Tuesday, May 4, 2010

Heartbreaking Grays

I think it's true that great, original art changes the way we see the world. I mean literally changes the visual "reality" of what the world looks and feels like to a given individual. Before I began painting and really looking at and understanding how artists use color, I did not see or feel the world as I do now.

I didn't realize, for example, how many shades of red tint a landscape full of ordinary "green" leaves and grass, especially in early spring, or how many of the colors we experience in the world around us are actually varieties of gray. Someone (it might have been Stapleton Kearns) said it, "we live in a gray world," but I didn't believe it until Corot (French landscapist, c. 1830s) made me feel it. Experiencing Corot's gorgeous poetry of grays - heartbreaking grays - in person, in a painting at the Currier Museum of Art, so filled me with a rare admixture of clarity and melancholy that I could barely walk away.

I left the museum with a profound sense of Corot's genius for creating powerful self-contained alternative realities in his painting. And yet, ever since that day, I have seen Corot's color harmonies - those beautiful, old-world grays - here in New Hampshire, in woodlands and groves that never looked like that before. Each time, unexpectedly I have felt wash over me some of the emotion that Corot seemed to me to express in paint. To me it feels as though a profound and beautiful way of experiencing the world has been permanently added to my life.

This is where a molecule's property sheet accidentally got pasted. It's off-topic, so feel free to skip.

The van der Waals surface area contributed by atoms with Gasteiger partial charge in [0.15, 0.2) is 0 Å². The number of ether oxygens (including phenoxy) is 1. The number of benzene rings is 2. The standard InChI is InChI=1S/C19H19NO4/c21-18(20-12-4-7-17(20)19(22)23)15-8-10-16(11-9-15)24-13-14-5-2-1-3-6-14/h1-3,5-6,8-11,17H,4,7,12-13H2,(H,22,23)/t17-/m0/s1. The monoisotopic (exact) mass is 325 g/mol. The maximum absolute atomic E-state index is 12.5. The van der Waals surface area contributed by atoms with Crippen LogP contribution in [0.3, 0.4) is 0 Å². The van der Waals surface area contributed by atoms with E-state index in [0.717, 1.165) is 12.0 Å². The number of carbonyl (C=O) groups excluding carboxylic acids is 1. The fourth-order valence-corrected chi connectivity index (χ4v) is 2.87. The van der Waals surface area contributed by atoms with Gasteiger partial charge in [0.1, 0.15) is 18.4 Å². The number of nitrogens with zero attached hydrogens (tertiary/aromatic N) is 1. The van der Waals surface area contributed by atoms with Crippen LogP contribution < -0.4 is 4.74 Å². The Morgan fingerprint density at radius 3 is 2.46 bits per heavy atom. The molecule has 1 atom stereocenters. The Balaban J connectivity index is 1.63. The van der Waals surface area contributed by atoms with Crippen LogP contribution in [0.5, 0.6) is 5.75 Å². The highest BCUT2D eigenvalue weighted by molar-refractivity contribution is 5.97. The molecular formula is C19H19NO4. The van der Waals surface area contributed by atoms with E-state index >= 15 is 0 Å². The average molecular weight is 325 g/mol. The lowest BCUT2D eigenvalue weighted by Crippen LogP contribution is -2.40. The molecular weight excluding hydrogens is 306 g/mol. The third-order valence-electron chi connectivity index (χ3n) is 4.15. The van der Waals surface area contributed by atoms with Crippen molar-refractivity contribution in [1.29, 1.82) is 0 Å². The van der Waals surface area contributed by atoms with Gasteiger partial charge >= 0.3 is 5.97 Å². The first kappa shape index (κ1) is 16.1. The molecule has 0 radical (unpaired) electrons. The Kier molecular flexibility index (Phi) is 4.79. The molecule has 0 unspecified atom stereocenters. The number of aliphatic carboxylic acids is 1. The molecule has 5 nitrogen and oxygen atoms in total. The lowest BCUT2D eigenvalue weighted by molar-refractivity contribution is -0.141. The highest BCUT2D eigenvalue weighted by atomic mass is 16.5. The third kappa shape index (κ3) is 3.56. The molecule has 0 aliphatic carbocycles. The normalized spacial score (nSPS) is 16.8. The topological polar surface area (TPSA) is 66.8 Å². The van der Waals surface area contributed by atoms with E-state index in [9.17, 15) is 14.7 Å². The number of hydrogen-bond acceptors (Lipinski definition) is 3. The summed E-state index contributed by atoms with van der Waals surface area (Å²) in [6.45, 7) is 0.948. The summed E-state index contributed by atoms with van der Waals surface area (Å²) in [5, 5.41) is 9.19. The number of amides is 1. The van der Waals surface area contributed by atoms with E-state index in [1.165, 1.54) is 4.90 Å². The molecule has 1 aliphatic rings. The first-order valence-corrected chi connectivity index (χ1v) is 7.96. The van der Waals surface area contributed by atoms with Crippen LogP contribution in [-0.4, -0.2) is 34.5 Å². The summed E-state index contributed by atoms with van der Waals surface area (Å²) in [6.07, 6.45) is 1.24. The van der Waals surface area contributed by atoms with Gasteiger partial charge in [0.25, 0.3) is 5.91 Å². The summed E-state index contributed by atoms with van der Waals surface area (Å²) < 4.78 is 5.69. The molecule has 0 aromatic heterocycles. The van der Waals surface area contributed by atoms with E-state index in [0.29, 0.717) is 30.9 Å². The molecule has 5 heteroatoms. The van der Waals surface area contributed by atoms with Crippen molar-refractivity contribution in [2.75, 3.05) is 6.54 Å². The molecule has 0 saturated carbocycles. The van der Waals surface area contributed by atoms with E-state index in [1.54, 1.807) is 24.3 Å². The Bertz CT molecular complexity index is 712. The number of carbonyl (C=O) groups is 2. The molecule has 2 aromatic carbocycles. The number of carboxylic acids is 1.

I have responded with my own paintings, which aspire to communicate in a similar way but somehow (naturally, I guess) express something completely different, if they manage to express anything at all.

The world *is* how each of us experiences it. And yet, the world we experience is as it is because of the plays of Shakespeare, because of the Baghavad-Gita, because of the Book of Daniel, Exodus, Genesis, the Great Gatsby, Das Capital, "Number 1, 1950 (Lavender Mist)," "Broadway Boogie-Woogie," the elemental, cryptic cityscapes of Franz Kline, Early Autumn Montclair or "Rain, Steam, and Speed."

Art enhances the real.